Python System Command – os.system(),

Filed Under: Python

In this tutorial we will learn about Python System Command. Previously we learned about Python Random Number.

Python System Command

While making a program in python, you may need to exeucte some shell commands for your program. For example, if you use Pycharm IDE, you may notice that there is option to share your project on github. And you probably know that file transferring is done by git, which is operated using command line. So, Pycharm executes some shell commands in background to do it.

However, In this tutorial we will learn some basics about executing shell commands from your python code.

Python os.system() function

We can execute system command by using os.system() function. According to the official document, it has been said that

This is implemented by calling the Standard C function system(), and has the same limitations.

However, if command generates any output, it is sent to the interpreter standard output stream. Using this command is not recommended. In the following code we will try to know the version of git using the system command git --version.

import os

cmd = "git --version"

returned_value = os.system(cmd)  # returns the exit code in unix
print('returned value:', returned_value)

The following output found in ubuntu 16.04 where git is installed already.

git version 2.14.2
returned value: 0

Notice that we are not printing the git version command output to console, it’s being printed because console is the standard output stream here.

Python Function

In the previous section, we saw that os.system() function works fine. But it’s not recommended way to execute shell commands. We will use Python subprocess module to execute system commands.

We can run shell commands by using function. See the following code which is equivalent to the previous code.

import subprocess

cmd = "git --version"

returned_value =, shell=True)  # returns the exit code in unix
print('returned value:', returned_value)

And the output will be same also.
Python System Command

Python subprocess.check_output() function

So far, we executed the system commands with the help of python. But we could not manipulate the output produced by those commands. Using subprocess.check_output() function we can store the output in a variable.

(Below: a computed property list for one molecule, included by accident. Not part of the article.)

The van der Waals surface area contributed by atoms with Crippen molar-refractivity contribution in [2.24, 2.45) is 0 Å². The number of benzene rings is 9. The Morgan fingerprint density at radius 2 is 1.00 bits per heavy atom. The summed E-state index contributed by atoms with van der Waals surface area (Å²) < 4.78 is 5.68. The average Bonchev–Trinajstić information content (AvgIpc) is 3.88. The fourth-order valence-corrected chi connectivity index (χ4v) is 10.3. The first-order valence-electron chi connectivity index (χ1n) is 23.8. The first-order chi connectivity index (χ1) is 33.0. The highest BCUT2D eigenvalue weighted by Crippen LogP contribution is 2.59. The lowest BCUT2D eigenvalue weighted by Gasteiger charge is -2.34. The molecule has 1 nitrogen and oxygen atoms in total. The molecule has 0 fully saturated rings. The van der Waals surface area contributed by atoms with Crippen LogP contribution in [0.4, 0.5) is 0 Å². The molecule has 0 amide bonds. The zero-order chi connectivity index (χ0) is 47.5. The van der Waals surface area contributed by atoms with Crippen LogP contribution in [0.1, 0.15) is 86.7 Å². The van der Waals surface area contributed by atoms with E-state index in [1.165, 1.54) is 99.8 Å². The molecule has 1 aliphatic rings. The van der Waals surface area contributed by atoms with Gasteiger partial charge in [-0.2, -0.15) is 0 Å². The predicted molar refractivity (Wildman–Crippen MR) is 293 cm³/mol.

import subprocess

cmd = "date"

# returns output as byte string
returned_output = subprocess.check_output(cmd)

# using decode() function to convert byte string to string
print('Current date is:', returned_output.decode("utf-8"))

It will produce output like the following

Current date is: Thu Oct  5 16:31:41 IST 2017

So, in the above sections we have discussed about basic ideas about executing python system command. But there is no limit in learning. If you wish, you can learn more about Python System command using subprocess module from official documentation.


  1. uttam kumar says:

    import subprocess
    cmd = “ps -ef | wc -l”
    returned_output = subprocess.check_output(cmd)

    not working in Case command using with pipe

    1. Luis Raúl Carmona RIOS says:

      How to solution this problem?

    2. Pravi says:

      Have you find the solution for this ?

  2. abdallah says:

    with python 2 no need to decode ,

  3. shruhthilaya says:

    I want include a variable which stores the result of previous command in subprocess.Popen({“command here”],subprocess.PIPE)

    state = “here”
    cmd = [“”” grep -i $state /log/messages”””]

  4. Paulius says:

    Hello, what if after executing command, cmd prompts something like “Press any key to continue or ctrl-c to cancel” and I basically need to somehow send any key press. Thanks for post.

  5. M says:

    someone can share me the python os system need to try it this my

  6. adk says:

    If you just wanted to accomplish that then you could just do this:

    >>> text=’abc\ncde’
    >>> print(text,file=open(‘file1′,’w’))

    The file ‘file1’ will be saved to the current working directory. You can view this by:

    >>> import os
    >>> os.getcwd()

  7. divya says:

    I’m pretty new to python scripting, I’m trying to achieve the python equivalent of shell cmd = “echo -e “abc\ncde” >file1″

    The contents of file1 then looks like this:


    My python script has:

    cmd = “echo -e \”abc\ncde\” >file”

    However, when executing this my file looks like this:

    -e abc

    -e is an option for echo to recognise \n as new line character and should not be written to the file. Is there a way around this?

    1. Andy says:

      I’m using python 3.6.8.

      Here’s the fix:
      Just wrap it in triple quotes, remove the escapes on the quotes you had and specify the path to echo, such as /bin/echo.

      cmd = “””/bin/echo -e ”abc\ncde” >file”””

  8. Priyasha says:

    I am trying to use the check_output command to call “git branch -r –merged” as follows:

    import subprocess
    import os
    import sys
    import csv

    cmd = “git branch -r –merged”
    listed_merged_branches = subprocess.check_output(cmd)
    print (listed_merged_branches.decode(“utf-8”))

    i am getting callprocesserror

    Could you help please ?

    1. Thiago Bezerra says:

      Please try:

      listed_merged_branches = subprocess.check_output(([‘git’,’branch’,’-r’,’-merged’]))
      print (listed_merged_branches.decode(“utf-8”))

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